The so-called super-injunction is one that not only gags the press and others with regard to the sensitive subject matter (such as allegations of an extra-marital affair), but also prohibits the press from even reporting about the injunction itself, thus shielding the identity of the person who took out the super-injunciton.

As your author of Blog Law Blog, based in the United States, I am confident that the First Amendment to the U.S. Constitution protects my ability to identify the person. And regardless, free-speech sufficient to discuss the use and potential over-use of judicial power ought to be considered a universal human right.

I actually looked through several news stories looking for the athlete’s name. All the sites I read, all of which were UK-based, were very cheeky, refusing to name Griggs, but dropping lots of hints, implying that the reader must then know who it was.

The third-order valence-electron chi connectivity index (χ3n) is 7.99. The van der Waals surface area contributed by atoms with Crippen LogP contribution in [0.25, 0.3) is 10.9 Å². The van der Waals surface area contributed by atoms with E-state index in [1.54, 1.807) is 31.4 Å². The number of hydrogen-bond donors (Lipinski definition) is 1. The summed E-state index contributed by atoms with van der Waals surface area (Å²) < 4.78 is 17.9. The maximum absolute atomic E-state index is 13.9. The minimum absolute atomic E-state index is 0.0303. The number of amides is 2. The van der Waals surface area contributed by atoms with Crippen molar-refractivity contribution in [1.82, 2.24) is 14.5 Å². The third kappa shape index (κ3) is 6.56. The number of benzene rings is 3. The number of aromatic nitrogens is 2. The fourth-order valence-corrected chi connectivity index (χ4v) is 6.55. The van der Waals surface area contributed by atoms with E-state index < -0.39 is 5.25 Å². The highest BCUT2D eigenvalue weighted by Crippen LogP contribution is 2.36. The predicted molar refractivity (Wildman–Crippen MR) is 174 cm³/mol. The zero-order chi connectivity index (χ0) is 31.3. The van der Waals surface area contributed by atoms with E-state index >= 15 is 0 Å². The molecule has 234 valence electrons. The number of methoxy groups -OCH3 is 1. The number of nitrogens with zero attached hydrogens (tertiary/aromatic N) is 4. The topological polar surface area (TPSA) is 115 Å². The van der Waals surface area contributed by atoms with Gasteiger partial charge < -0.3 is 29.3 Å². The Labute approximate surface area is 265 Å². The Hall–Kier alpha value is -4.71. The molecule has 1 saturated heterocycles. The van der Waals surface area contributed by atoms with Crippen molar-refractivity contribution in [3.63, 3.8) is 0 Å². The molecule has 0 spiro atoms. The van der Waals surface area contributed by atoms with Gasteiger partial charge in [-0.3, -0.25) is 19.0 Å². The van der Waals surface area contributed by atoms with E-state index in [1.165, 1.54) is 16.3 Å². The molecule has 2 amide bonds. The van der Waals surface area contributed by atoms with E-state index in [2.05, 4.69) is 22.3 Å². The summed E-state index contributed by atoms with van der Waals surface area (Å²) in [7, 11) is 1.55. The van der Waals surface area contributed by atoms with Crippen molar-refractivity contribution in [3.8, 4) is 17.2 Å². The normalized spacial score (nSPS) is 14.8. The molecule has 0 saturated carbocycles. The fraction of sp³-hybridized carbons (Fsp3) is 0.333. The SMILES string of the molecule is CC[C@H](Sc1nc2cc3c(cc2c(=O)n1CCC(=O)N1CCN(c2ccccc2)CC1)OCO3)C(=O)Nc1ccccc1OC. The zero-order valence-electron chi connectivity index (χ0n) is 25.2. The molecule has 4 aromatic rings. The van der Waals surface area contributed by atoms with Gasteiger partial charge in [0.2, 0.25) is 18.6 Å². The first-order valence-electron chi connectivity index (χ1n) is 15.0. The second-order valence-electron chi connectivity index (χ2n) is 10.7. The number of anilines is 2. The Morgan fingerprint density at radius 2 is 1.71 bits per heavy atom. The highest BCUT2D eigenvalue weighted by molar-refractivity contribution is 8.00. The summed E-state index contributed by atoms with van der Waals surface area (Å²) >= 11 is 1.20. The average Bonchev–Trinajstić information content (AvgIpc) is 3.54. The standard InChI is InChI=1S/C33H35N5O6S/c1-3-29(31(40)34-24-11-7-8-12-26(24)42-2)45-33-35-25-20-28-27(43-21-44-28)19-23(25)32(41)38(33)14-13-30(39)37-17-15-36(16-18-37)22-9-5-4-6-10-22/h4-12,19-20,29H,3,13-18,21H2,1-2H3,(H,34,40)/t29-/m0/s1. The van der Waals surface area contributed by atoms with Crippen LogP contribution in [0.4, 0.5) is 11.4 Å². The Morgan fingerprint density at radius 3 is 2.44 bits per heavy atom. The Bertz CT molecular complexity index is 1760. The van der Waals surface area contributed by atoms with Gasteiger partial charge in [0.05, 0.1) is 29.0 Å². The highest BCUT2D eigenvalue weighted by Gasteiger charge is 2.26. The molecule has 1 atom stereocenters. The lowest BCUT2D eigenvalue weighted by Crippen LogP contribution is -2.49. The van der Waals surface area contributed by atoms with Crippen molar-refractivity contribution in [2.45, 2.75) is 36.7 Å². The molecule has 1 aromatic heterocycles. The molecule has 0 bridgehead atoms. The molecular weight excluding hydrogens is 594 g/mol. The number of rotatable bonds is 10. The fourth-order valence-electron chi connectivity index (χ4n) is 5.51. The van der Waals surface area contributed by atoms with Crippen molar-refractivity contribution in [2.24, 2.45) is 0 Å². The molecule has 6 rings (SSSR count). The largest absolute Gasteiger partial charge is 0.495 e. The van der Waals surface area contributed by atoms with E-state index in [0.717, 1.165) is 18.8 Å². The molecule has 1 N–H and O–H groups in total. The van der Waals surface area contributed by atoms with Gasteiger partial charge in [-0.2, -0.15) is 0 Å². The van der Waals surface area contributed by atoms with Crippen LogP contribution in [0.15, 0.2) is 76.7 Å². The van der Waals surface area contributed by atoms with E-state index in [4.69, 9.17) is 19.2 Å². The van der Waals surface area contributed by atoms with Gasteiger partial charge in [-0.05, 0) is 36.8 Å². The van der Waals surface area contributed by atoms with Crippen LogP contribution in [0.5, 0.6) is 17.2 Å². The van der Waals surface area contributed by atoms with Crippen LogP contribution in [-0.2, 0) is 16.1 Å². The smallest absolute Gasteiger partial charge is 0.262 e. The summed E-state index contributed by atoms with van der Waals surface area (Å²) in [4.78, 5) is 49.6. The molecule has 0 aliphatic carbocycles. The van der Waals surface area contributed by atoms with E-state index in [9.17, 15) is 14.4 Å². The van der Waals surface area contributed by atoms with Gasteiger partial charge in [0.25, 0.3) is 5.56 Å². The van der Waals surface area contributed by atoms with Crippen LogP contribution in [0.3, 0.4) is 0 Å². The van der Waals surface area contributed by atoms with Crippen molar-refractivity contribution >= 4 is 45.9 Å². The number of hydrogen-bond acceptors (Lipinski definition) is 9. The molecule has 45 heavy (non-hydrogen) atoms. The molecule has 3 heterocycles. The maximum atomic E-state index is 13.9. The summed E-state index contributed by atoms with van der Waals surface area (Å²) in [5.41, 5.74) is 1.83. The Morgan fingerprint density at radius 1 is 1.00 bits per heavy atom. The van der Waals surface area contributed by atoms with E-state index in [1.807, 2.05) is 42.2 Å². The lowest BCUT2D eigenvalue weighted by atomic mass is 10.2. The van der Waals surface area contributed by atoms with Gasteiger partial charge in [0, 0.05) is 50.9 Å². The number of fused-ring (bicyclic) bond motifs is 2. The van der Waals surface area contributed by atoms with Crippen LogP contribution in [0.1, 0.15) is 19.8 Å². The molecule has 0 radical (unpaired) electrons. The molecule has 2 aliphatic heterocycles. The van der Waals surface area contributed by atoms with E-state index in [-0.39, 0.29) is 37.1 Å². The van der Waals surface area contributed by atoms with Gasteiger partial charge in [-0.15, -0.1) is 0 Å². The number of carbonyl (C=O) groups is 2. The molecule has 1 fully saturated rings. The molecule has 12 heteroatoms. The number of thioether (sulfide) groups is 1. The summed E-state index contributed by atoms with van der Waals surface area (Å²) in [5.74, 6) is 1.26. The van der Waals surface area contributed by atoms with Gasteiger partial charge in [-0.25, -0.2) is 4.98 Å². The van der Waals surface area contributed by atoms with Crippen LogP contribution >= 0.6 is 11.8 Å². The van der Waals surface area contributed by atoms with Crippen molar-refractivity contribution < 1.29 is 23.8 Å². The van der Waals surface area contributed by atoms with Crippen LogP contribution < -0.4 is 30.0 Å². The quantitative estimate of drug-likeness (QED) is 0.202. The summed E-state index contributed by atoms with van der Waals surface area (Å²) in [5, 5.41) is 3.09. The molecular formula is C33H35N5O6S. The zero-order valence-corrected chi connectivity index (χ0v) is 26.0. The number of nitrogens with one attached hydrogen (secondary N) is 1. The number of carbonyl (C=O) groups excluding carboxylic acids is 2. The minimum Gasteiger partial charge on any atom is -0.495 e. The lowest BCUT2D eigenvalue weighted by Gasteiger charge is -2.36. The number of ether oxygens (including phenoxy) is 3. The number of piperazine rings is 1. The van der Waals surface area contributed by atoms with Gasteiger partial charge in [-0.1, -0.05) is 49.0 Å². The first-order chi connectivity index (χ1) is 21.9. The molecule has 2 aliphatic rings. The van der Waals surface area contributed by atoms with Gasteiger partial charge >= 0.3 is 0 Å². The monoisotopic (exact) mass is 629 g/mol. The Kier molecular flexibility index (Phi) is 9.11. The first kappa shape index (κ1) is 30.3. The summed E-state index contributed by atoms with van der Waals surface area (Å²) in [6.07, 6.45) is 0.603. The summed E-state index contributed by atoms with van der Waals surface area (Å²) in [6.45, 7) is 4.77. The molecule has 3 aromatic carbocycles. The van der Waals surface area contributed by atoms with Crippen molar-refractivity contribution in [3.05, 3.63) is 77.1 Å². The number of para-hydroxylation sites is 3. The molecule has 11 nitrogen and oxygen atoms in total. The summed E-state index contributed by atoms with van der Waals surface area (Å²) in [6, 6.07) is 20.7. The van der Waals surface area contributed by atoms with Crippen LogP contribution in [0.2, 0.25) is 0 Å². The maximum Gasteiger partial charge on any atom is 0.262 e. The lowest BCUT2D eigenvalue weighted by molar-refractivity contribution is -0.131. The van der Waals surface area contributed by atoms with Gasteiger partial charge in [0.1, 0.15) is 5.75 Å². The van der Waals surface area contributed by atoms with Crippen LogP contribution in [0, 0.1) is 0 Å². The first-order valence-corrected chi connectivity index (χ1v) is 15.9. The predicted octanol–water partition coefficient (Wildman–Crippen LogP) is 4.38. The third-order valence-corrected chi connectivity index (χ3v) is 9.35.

I’m sorry, but for me, on this side of the pond, if it’s not David Beckham, then I’m not going to know who it is unless you give me a name.

I eventually was able to get Griggs’s name through Google’s auto-complete feature, by typing in “superinjunction footballer …”

And now Griggs is suing Twitter, which was apparently where his identity broke.

Good luck with that, buddy. You’ll need it.

Twitter, based in San Francisco, U.S.A., has not only the First Amendment protecting it, but also the super-safe-harbor of section 230.